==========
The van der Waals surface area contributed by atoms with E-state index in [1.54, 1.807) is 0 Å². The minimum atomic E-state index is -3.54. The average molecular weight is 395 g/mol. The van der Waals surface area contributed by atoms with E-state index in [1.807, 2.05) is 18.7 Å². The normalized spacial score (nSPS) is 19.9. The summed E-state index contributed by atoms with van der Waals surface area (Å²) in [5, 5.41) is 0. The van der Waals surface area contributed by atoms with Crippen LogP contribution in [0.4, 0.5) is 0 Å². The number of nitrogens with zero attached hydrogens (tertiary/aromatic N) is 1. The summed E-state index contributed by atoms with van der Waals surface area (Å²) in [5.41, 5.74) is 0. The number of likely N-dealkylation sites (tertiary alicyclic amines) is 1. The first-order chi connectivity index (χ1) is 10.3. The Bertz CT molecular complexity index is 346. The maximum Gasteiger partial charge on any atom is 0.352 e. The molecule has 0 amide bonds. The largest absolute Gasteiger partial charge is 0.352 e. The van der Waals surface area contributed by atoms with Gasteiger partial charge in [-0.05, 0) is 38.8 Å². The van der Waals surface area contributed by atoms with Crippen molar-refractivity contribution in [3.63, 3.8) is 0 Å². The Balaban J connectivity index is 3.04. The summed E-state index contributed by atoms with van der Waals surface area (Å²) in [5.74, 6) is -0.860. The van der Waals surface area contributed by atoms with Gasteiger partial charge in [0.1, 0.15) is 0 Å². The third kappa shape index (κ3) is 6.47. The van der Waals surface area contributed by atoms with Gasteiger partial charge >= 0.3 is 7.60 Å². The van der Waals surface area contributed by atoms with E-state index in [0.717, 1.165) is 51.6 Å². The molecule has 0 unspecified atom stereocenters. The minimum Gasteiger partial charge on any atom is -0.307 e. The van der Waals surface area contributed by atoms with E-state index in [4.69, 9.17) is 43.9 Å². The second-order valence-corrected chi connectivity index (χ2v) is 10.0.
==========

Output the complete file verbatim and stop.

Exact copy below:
The van der Waals surface area contributed by atoms with E-state index in [1.54, 1.807) is 0 Å². The minimum atomic E-state index is -3.54. The average molecular weight is 395 g/mol. The van der Waals surface area contributed by atoms with E-state index in [1.807, 2.05) is 18.7 Å². The normalized spacial score (nSPS) is 19.9. The summed E-state index contributed by atoms with van der Waals surface area (Å²) in [5, 5.41) is 0. The van der Waals surface area contributed by atoms with Crippen LogP contribution in [0.4, 0.5) is 0 Å². The number of nitrogens with zero attached hydrogens (tertiary/aromatic N) is 1. The summed E-state index contributed by atoms with van der Waals surface area (Å²) in [5.41, 5.74) is 0. The number of likely N-dealkylation sites (tertiary alicyclic amines) is 1. The first-order chi connectivity index (χ1) is 10.3. The Bertz CT molecular complexity index is 346. The maximum Gasteiger partial charge on any atom is 0.352 e. The molecule has 0 amide bonds. The largest absolute Gasteiger partial charge is 0.352 e. The van der Waals surface area contributed by atoms with Gasteiger partial charge in [-0.05, 0) is 38.8 Å². The van der Waals surface area contributed by atoms with Crippen molar-refractivity contribution in [3.63, 3.8) is 0 Å². The Balaban J connectivity index is 3.04. The summed E-state index contributed by atoms with van der Waals surface area (Å²) in [5.74, 6) is -0.860. The van der Waals surface area contributed by atoms with Gasteiger partial charge in [0.1, 0.15) is 0 Å². The third kappa shape index (κ3) is 6.47. The van der Waals surface area contributed by atoms with Gasteiger partial charge >= 0.3 is 7.60 Å². The van der Waals surface area contributed by atoms with E-state index in [0.717, 1.165) is 51.6 Å². The molecule has 0 unspecified atom stereocenters. The minimum Gasteiger partial charge on any atom is -0.307 e. The van der Waals surface area contributed by atoms with E-state index in [4.69, 9.17) is 43.9 Å². The second-order valence-corrected chi connectivity index (χ2v) is 10.0.